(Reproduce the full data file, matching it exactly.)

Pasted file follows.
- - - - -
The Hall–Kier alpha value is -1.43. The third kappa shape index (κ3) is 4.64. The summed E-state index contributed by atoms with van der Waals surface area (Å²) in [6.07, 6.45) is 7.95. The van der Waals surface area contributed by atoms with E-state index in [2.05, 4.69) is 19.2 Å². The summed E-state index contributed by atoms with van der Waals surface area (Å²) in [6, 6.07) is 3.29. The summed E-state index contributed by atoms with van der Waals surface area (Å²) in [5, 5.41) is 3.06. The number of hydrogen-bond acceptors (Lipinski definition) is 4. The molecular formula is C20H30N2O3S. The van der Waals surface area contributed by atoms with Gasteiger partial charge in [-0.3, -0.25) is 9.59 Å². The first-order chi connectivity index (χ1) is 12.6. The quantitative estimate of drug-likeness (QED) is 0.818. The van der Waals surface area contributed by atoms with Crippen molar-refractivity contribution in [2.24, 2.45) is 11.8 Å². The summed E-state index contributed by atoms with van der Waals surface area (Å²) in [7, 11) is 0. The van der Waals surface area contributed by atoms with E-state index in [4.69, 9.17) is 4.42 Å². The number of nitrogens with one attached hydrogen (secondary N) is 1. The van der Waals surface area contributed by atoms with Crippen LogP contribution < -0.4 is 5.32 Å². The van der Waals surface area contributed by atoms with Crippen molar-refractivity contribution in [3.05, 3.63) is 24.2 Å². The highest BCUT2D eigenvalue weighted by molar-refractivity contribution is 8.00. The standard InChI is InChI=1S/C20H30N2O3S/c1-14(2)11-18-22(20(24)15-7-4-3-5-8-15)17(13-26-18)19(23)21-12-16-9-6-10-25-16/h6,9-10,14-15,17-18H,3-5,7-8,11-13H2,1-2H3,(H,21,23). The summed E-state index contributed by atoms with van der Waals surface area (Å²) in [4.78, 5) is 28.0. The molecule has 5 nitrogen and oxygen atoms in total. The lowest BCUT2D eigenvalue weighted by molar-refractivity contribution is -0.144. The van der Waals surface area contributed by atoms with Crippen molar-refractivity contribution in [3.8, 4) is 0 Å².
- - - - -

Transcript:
The Hall–Kier alpha value is -1.43. The third kappa shape index (κ3) is 4.64. The summed E-state index contributed by atoms with van der Waals surface area (Å²) in [6.07, 6.45) is 7.95. The van der Waals surface area contributed by atoms with E-state index in [2.05, 4.69) is 19.2 Å². The summed E-state index contributed by atoms with van der Waals surface area (Å²) in [6, 6.07) is 3.29. The summed E-state index contributed by atoms with van der Waals surface area (Å²) in [5, 5.41) is 3.06. The number of hydrogen-bond acceptors (Lipinski definition) is 4. The molecular formula is C20H30N2O3S. The van der Waals surface area contributed by atoms with Gasteiger partial charge in [-0.3, -0.25) is 9.59 Å². The first-order chi connectivity index (χ1) is 12.6. The quantitative estimate of drug-likeness (QED) is 0.818. The van der Waals surface area contributed by atoms with Crippen molar-refractivity contribution in [2.24, 2.45) is 11.8 Å². The summed E-state index contributed by atoms with van der Waals surface area (Å²) in [7, 11) is 0. The van der Waals surface area contributed by atoms with E-state index in [4.69, 9.17) is 4.42 Å². The number of nitrogens with one attached hydrogen (secondary N) is 1. The van der Waals surface area contributed by atoms with Crippen LogP contribution < -0.4 is 5.32 Å². The van der Waals surface area contributed by atoms with Crippen molar-refractivity contribution in [3.05, 3.63) is 24.2 Å². The highest BCUT2D eigenvalue weighted by molar-refractivity contribution is 8.00. The standard InChI is InChI=1S/C20H30N2O3S/c1-14(2)11-18-22(20(24)15-7-4-3-5-8-15)17(13-26-18)19(23)21-12-16-9-6-10-25-16/h6,9-10,14-15,17-18H,3-5,7-8,11-13H2,1-2H3,(H,21,23). The summed E-state index contributed by atoms with van der Waals surface area (Å²) in [4.78, 5) is 28.0. The molecule has 5 nitrogen and oxygen atoms in total. The lowest BCUT2D eigenvalue weighted by molar-refractivity contribution is -0.144. The van der Waals surface area contributed by atoms with Crippen molar-refractivity contribution in [3.8, 4) is 0 Å².